On the one hand, this hastily blended family really starts to come together in the only Christmas episode we’ll ever get from ABC’s tragically canceled series. On the other hand, what brings Kate (Malin Akerman) closer to her husband’s ex-wives and their children is an insane bender that leaves the women scrambling to figure out what the hell happened the night before. Beware any punch that comes from Scandinavia, is the important holiday lesson learned. 

Mad Men” – Christmas Waltz (2012)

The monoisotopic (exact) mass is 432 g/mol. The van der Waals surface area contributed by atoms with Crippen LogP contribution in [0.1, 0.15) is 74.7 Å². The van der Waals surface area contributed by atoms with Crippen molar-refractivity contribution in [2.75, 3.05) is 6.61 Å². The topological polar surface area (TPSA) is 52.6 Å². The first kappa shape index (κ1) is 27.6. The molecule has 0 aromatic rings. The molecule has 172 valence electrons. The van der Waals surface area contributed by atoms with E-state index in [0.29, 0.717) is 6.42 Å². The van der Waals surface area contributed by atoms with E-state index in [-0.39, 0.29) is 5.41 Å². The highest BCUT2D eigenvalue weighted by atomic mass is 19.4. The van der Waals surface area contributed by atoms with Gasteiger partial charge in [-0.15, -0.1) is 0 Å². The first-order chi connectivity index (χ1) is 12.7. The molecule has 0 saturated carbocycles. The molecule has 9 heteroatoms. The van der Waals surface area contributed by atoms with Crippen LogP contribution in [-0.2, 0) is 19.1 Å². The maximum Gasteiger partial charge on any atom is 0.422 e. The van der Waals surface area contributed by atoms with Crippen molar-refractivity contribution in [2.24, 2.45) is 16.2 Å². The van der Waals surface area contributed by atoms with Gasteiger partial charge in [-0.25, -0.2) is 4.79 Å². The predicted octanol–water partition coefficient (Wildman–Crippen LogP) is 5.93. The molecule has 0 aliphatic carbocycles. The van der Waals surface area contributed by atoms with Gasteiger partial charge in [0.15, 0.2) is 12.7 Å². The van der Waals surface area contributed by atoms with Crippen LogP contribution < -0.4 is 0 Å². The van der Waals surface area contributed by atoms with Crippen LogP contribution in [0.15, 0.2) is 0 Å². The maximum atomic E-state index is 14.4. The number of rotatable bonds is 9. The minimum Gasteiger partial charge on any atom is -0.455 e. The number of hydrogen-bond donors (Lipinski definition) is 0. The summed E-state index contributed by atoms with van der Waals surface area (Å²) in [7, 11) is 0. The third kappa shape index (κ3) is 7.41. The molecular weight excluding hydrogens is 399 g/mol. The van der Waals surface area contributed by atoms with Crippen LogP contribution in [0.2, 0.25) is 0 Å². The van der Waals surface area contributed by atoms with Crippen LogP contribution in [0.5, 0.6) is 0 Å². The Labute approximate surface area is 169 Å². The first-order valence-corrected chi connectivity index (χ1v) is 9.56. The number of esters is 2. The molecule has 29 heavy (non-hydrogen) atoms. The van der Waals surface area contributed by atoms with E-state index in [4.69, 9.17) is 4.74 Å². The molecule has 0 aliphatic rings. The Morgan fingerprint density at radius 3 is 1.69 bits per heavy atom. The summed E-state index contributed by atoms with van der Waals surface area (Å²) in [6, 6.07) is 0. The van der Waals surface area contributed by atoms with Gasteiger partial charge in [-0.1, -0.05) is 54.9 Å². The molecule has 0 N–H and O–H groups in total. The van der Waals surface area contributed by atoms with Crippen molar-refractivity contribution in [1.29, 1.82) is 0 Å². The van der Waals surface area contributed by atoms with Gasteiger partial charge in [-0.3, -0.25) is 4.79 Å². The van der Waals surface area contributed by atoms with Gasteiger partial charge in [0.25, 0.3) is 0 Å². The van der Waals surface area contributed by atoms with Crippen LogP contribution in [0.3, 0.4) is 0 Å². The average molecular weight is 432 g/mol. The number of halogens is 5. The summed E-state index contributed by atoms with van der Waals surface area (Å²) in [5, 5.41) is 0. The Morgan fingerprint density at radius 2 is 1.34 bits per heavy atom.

Two words sum up the insanity that was the 2012 “Mad Men” Christmas episode: Hare Krishna. Starting on Pearl Harbor Day, we meet the new and unimproved Paul Kinsey (Michael Gladis) after he’s taken up a new religion in order to be with a woman his friend, Harry Crane (Rich Sommer), is about to sleep with in his office. If that’s not a messed up enough holiday episode for you, consider “Christmas Waltz” is also when Lane (Jared Harris) is pushed to his breaking point. [Spoilers follow.] Owing too much in back taxes to Britain and not receiving his expected bonus from the firm, Lane forges Don’s signature on a check. The act would lead to his firing, which would lead to his attempted suicide (in a Jaguar his unknowing wife buys for him as a gift) as well as his eventual suicide (hanging himself from the door to his office). “Mad Men” always enjoyed taking things to a dark place, so it should come as no surprise they’re the black-hearted Grinch of TV Christmas episodes.